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Re: “There were no ‘safe spaces’ or ‘trigger warnings’ here 75 years ago,” (TNT, 8/14).
This may well be the stupidest thing I have ever read in the opinion section. The entire column reeks of the verbose ramblings of a baby boomer who has lost touch with reality.
The premise boils down to the age-old conservative cop-out: “You have no right to suggest social progress unless you have experienced hardships which, thanks to social progress that has benefited me, no longer exist.”
Washington Post columnist Marc A. Thiessen clearly misunderstands the concepts at hand and believes they are ways for ideologically insecure people to avoid ideas that make them uncomfortable, rather than accommodations for marginalized groups (people who suffer from PTSD, etc.)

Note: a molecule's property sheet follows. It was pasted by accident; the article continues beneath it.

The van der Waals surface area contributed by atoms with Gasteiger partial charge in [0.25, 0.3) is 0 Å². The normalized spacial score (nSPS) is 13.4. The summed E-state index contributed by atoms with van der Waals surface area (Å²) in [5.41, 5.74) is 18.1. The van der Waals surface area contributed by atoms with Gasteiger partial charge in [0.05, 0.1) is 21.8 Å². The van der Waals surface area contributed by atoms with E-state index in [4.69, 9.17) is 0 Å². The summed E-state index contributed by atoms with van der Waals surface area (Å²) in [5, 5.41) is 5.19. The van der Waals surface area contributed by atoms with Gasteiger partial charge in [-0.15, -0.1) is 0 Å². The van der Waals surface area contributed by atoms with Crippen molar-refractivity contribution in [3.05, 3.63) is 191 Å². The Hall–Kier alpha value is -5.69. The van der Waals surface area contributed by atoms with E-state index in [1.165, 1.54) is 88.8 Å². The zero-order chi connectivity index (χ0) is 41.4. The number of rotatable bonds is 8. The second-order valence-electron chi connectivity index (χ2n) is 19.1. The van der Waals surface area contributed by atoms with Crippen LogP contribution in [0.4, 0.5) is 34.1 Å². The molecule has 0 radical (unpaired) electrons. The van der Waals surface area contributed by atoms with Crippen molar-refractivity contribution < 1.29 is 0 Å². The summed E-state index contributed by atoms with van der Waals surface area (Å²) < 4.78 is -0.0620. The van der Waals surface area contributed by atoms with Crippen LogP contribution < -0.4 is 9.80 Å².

Besides this, his argument is hilariously self-defeating. It seems reasonable that being a member of the Polish resistance in 1944 (Thiessen’s go-to hardship) would be very stressful, and that many resisters likely developed PTSD.
Should we accommodate for trauma people suffer while fighting tyranny? And if so, why not accommodate victims of hate crimes or rape?
Or do you literally have to crawl through raw sewage while being shot at by Nazis in order to be valid?
Henry Bader, Tacoma